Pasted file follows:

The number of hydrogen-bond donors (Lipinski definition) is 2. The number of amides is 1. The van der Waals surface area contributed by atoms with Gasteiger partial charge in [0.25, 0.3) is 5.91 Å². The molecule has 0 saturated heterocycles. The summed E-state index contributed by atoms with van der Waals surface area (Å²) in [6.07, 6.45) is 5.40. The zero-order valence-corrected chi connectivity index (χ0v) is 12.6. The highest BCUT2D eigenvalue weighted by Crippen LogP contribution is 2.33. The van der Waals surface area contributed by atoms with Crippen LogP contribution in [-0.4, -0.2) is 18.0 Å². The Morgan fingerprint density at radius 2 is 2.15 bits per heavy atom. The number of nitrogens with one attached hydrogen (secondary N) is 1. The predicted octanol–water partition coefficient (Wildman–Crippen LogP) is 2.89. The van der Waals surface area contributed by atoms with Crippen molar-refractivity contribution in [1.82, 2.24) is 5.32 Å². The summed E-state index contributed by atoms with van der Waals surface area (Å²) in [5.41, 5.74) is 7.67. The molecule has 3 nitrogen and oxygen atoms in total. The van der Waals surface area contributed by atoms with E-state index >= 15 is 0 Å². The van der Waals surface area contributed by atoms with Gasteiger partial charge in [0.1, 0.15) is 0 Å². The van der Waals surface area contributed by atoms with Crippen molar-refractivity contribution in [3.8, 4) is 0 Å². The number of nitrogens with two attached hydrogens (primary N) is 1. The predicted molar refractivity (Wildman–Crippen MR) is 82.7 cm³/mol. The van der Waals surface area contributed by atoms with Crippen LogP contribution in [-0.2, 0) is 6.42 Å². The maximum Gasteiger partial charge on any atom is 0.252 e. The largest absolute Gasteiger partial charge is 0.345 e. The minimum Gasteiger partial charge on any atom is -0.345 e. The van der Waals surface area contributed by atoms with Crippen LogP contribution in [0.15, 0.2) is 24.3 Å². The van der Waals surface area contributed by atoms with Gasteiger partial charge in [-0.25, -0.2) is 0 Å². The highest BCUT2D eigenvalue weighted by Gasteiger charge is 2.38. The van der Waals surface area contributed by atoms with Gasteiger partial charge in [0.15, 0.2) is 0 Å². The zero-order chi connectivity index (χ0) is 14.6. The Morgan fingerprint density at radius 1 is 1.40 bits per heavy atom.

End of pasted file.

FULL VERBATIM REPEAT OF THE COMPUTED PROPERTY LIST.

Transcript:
The number of hydrogen-bond donors (Lipinski definition) is 2. The number of amides is 1. The van der Waals surface area contributed by atoms with Gasteiger partial charge in [0.25, 0.3) is 5.91 Å². The molecule has 0 saturated heterocycles. The summed E-state index contributed by atoms with van der Waals surface area (Å²) in [6.07, 6.45) is 5.40. The zero-order valence-corrected chi connectivity index (χ0v) is 12.6. The highest BCUT2D eigenvalue weighted by Crippen LogP contribution is 2.33. The van der Waals surface area contributed by atoms with Crippen LogP contribution in [-0.4, -0.2) is 18.0 Å². The Morgan fingerprint density at radius 2 is 2.15 bits per heavy atom. The number of nitrogens with one attached hydrogen (secondary N) is 1. The predicted octanol–water partition coefficient (Wildman–Crippen LogP) is 2.89. The van der Waals surface area contributed by atoms with Crippen molar-refractivity contribution in [1.82, 2.24) is 5.32 Å². The summed E-state index contributed by atoms with van der Waals surface area (Å²) in [5.41, 5.74) is 7.67. The molecule has 3 nitrogen and oxygen atoms in total. The van der Waals surface area contributed by atoms with E-state index >= 15 is 0 Å². The van der Waals surface area contributed by atoms with Gasteiger partial charge in [0.1, 0.15) is 0 Å². The van der Waals surface area contributed by atoms with Crippen molar-refractivity contribution in [3.8, 4) is 0 Å². The number of nitrogens with two attached hydrogens (primary N) is 1. The predicted molar refractivity (Wildman–Crippen MR) is 82.7 cm³/mol. The van der Waals surface area contributed by atoms with Crippen LogP contribution in [-0.2, 0) is 6.42 Å². The maximum Gasteiger partial charge on any atom is 0.252 e. The largest absolute Gasteiger partial charge is 0.345 e. The minimum Gasteiger partial charge on any atom is -0.345 e. The van der Waals surface area contributed by atoms with Crippen LogP contribution in [0.15, 0.2) is 24.3 Å². The van der Waals surface area contributed by atoms with Gasteiger partial charge in [-0.25, -0.2) is 0 Å². The highest BCUT2D eigenvalue weighted by Gasteiger charge is 2.38. The van der Waals surface area contributed by atoms with Gasteiger partial charge in [0.15, 0.2) is 0 Å². The zero-order chi connectivity index (χ0) is 14.6. The Morgan fingerprint density at radius 1 is 1.40 bits per heavy atom.